“I heard about it on television,” he said.

“Heard about what?”

“That God gave your football team the victory yesterday.”

“He did what?”

“One of the players told us.”

“Told you that?”

“Yes. He personally thanked God for giving his team the victory.”


“Well it created a few questions, if you don’t mind.”

“I am sort of busy right now.”

He ignored me. “First, is this a technique confined to your Judeo-Christian God?”

“What do you mean?”

“Well, I haven’t heard Allah being thanked for soccer victories.”

“Oh, please.”

“Second question.”

“Leave me alone.”

“Aren’t the kids still starving in Darfur?”

“Last I heard.”

“Is there the slightest possible chance that this might take precedence in the mind of a god over deciding the outcome of a football game?”

“Why are you dressed like a cowboy?”

“I dunno. Just seems to me they were better role models than football players.”

“Oh, Jesus.”

Hoppy says winning isn't important. Justice is.
He snapped around. “Now there you go.”

“What do you mean?”

“What possible interest could he have in our conversation?”

“You are irritating the hell out of me?”

“That brings me to my final question.”

I chose to ignore him and stopped to examine a group of plants. Then my curiosity began to uncurl like the blossoms of one of the young flowers. Finally, I couldn’t stand it anymore.

“So what is your question?” I was hoping for an end to it all.

He looked at me with all the earnestness of which a young child is capable. He blinked, and then spoke.

“Exactly what did the other team do to piss Him off?”

Sunday, October 2, 2011

60. Tests

Last weekend I was in our nation’s capitol attending the National Book Festival hoping for a weekend free of aliens and pesky questions. No such luck. I had secured a good seat in the History and Autobiography tent and had 30 minutes or so to wait for the first speaker when who should plop down beside me but C.W. himself? I knew it was he, for who else would show up at this event wearing a white coat with a stethoscope draped over his shoulder? He appeared as a studious young man in his twenties.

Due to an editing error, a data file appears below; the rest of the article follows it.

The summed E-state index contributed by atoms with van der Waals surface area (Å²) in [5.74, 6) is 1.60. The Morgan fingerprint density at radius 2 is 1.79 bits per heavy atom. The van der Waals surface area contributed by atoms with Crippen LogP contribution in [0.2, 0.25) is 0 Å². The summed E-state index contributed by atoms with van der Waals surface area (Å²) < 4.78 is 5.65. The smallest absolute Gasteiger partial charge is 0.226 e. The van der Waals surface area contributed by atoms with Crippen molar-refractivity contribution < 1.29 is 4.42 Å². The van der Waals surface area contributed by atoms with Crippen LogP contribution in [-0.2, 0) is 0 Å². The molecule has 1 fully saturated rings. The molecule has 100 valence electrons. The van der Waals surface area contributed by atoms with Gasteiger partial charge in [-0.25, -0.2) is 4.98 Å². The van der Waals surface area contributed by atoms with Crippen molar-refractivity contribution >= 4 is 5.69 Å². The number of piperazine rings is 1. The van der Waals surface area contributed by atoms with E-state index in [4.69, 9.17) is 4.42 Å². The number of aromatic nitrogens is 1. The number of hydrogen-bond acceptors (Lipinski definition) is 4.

“What’s up, Big Dope?” he said as I pretended not to know him.

“Waiting for the first speaker,” I said. I began to study my program.

“Can you help me while you wait?” he said.

“Help you what?”

“I’m preparing for a test.”

“What kind of test?”

“Just a test,” he said, thrusting a sheet of documents into my hand. “Just ask me the questions and see how well I do.”

I glanced at the sheets. They contained a series of multiple-choice questions. Then I looked back at him.

“Just ask me the first one,” he said.

I read aloud the first question listed. “The patient should be positioned (1) on his stomach, (2) on his back, (3) on his side, or (4) It doesn’t matter.”

“Number two,” he said. There was genuine excitement in his voice. “What’s the second one?”

I looked, and confusion began to set in. “What is the optimum length of the first incision?” I didn’t bother to read the answers.

“C.W.,” I said. “What the hell is this?”

“It’s a test for doing an appendectomy,” he said. “I want to get licensed in case I might be needed.”


“I want to be approved for conducting appendectomies so I made up this quick test to prove I’m ready.”

“You what?”

“I just need to pass a test,” he said. “So let’s get busy.”

“C.W.,” I said. I didn’t know where to begin.


“You can’t be permitted to conduct an appendectomy by passing a test.”

“Why not?”

What could I say? “It’s idiotic,” I said.

“Isn’t that the way your species’ education system works?”

I didn’t know how to answer. In a federal building some four or five blocks from where we sat, experts are promulgating that exact methodology.

Why must I study the skeletal system?
I just want to do appendectomies.
“Can’t I learn to take out an appendix by studying for a test?”

“No,” I said.

“Why?” I can learn exactly how to do it in just a few hours,” he paused. “Particularly if I have a guide for taking the test.”

“One thing,” I said.


“Experts tell me it takes four years, a great deal of supplemental learning, practice, and considerable experience combined with contemplation to know what to do if something goes wrong.”

“What could go wrong?”